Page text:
This wasn’t Cancellara saying goodbye, more the race saying goodbye to him. He and Sagan were caught on the wrong side of split in the peloton. There was little they could do to fix things. Sagan’s team was lightweight to start with and Oscar Gatto was lost to a crash while Trek-Segafredo had lost riders to crashes too and one of their upright riders was busy in the lead group. Meanwhile Sagan and Cancellara had a queue of riders on their wheel, notably Niki Terpstra.
Ahead those who’d survived the crash included much of Team Sky and Etixx-Quickstep because they were on the front chasing and suddenly the race took on a different allure. Lotto-Jumbo had numbers too with Sep Vanmarcke well supported and they began to distance the Cancellara-Sagan group. Popovych was pulled from the front group and sat up to wait for Cancellara but seemed only able to give the briefest of tows.
With 63km to go, just before the Orchies pavé, the “Boonen group” of Etixx, Sky and Lotto-Jumbo caught the remnants of the early breakaway. Boonen set to work with an attack on the cobbles to shake things up and suddenly he was back in the race like the old days, gone were the images of him struggling this spring. Then Sky took over, keen to use manpower to ensure Cancellara could not return as the Swiss made his move to try and get back. On the next cobbled sector Sky lost several riders in a crash as Gianni Moscon and Luke Rowe fell, Rowe would get up and get back but this must have cost him.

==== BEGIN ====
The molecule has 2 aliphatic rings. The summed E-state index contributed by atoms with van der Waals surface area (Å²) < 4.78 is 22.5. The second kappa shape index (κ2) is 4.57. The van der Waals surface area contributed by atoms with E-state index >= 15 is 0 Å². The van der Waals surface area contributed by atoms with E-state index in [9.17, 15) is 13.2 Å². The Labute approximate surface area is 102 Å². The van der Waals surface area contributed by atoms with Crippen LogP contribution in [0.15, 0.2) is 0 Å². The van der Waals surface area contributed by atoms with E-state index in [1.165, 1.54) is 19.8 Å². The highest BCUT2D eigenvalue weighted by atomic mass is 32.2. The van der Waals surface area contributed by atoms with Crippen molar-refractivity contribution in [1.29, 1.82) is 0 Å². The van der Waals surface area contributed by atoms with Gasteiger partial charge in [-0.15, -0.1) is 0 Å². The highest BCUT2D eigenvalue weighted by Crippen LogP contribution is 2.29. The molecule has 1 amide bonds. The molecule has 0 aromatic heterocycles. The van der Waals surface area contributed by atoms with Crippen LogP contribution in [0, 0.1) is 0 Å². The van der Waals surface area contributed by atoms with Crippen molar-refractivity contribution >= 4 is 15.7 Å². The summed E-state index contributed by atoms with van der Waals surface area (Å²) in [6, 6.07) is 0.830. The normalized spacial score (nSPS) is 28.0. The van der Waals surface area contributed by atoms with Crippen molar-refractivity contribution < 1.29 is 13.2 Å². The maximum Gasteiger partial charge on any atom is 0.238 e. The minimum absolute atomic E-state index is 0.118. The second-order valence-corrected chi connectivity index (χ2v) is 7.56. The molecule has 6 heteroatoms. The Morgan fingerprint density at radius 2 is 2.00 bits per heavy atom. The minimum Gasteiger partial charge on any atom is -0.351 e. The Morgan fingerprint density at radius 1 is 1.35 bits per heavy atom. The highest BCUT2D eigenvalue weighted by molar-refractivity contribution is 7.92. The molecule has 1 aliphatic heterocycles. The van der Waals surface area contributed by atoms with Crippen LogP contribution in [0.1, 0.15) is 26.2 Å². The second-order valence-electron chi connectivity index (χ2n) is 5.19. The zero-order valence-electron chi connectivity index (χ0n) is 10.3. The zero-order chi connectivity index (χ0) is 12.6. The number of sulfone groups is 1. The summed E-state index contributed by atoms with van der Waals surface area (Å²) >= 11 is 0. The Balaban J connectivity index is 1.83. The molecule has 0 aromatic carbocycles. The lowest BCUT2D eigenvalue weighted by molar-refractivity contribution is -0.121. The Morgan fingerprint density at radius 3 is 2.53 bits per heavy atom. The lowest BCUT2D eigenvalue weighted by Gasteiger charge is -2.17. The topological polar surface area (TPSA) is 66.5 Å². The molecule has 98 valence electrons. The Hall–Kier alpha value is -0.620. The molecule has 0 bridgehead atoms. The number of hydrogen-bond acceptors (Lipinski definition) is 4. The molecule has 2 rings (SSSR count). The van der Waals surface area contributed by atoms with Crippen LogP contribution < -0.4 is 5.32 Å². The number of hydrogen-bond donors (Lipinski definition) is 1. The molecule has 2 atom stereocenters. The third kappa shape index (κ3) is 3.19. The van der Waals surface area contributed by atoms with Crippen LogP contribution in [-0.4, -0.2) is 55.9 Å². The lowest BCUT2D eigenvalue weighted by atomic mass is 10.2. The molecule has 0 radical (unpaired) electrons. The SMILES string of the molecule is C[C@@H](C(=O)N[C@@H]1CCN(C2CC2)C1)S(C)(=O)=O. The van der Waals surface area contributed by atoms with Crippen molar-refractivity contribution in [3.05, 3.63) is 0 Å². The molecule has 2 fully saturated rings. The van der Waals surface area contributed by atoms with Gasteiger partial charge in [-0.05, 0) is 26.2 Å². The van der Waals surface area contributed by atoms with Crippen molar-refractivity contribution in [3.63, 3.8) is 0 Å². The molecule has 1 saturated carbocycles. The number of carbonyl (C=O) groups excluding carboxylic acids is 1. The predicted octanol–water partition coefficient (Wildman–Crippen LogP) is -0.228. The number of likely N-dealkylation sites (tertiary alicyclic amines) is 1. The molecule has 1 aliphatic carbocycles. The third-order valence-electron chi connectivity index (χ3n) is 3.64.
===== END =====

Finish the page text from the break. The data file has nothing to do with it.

If this was another form of entertainment there would have been an interlude. Attend Wagner at the opera there’s a break for the audience, no such chance for Paris-Roubaix. Even the riders have food and drink handed up to them but for the viewer a dash away from the TV meant potentially missing some plot twist. The reasons behind the six hour broadcast are interesting, probably the subject for a post in the coming days.
By now the lead group was thinning with every cobbled sector and with 40km to go down to seven riders but dropped riders were sometimes making their way back, for example Marcel Sieberg made his way back. With 20km to go Ian Stannard accelerated on the Camphin cobbles, his move eliminating team mate Luke Rowe and shrinking the group down to him, Boonen, Boasson Hagen, Sep Vanmarcke and early breakaway survivor Hayman. Surely it was Hayman’s turn next to get dropped?
It was. Sep Vanmarcke tore up the Carrefour de l’Arbre sector and Hayman was distanced. Yet by now the race took on a curious slow motion aspect. As much as Vanmarcke was flailing at the pedals he wasn’t pulling away. Nobody had any zip left in their legs and soon enough Vanmarke was reeled by Boonen and Hayman, the revenant, made it back.